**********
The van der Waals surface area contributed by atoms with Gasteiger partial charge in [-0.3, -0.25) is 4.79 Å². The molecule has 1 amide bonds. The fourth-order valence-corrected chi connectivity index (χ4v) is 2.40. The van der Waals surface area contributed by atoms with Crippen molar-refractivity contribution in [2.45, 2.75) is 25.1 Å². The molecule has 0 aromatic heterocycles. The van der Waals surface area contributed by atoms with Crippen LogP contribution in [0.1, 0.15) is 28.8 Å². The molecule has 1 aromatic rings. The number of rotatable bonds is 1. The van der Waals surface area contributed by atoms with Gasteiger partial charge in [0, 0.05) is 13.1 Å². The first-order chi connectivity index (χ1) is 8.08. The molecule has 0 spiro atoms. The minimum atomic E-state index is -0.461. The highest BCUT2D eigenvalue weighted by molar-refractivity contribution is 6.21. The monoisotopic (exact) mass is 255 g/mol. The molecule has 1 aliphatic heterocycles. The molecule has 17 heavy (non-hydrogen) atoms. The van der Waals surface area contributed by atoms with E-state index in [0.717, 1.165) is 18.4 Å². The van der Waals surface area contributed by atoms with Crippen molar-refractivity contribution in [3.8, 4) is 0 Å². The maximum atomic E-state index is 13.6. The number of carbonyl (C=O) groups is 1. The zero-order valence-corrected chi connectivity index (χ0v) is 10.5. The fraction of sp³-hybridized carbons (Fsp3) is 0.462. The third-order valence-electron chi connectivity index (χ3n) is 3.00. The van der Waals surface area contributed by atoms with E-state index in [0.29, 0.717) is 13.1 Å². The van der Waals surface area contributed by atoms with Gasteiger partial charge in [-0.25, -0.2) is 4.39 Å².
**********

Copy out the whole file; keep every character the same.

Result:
The van der Waals surface area contributed by atoms with Gasteiger partial charge in [-0.3, -0.25) is 4.79 Å². The molecule has 1 amide bonds. The fourth-order valence-corrected chi connectivity index (χ4v) is 2.40. The van der Waals surface area contributed by atoms with Crippen molar-refractivity contribution in [2.45, 2.75) is 25.1 Å². The molecule has 0 aromatic heterocycles. The van der Waals surface area contributed by atoms with Crippen LogP contribution in [0.1, 0.15) is 28.8 Å². The molecule has 1 aromatic rings. The number of rotatable bonds is 1. The van der Waals surface area contributed by atoms with Gasteiger partial charge in [0, 0.05) is 13.1 Å². The first-order chi connectivity index (χ1) is 8.08. The molecule has 0 spiro atoms. The minimum atomic E-state index is -0.461. The highest BCUT2D eigenvalue weighted by molar-refractivity contribution is 6.21. The monoisotopic (exact) mass is 255 g/mol. The molecule has 1 aliphatic heterocycles. The molecule has 17 heavy (non-hydrogen) atoms. The van der Waals surface area contributed by atoms with E-state index in [0.717, 1.165) is 18.4 Å². The van der Waals surface area contributed by atoms with Crippen molar-refractivity contribution in [3.8, 4) is 0 Å². The maximum atomic E-state index is 13.6. The number of carbonyl (C=O) groups is 1. The zero-order valence-corrected chi connectivity index (χ0v) is 10.5. The fraction of sp³-hybridized carbons (Fsp3) is 0.462. The third-order valence-electron chi connectivity index (χ3n) is 3.00. The van der Waals surface area contributed by atoms with E-state index in [0.29, 0.717) is 13.1 Å². The van der Waals surface area contributed by atoms with Gasteiger partial charge in [-0.25, -0.2) is 4.39 Å².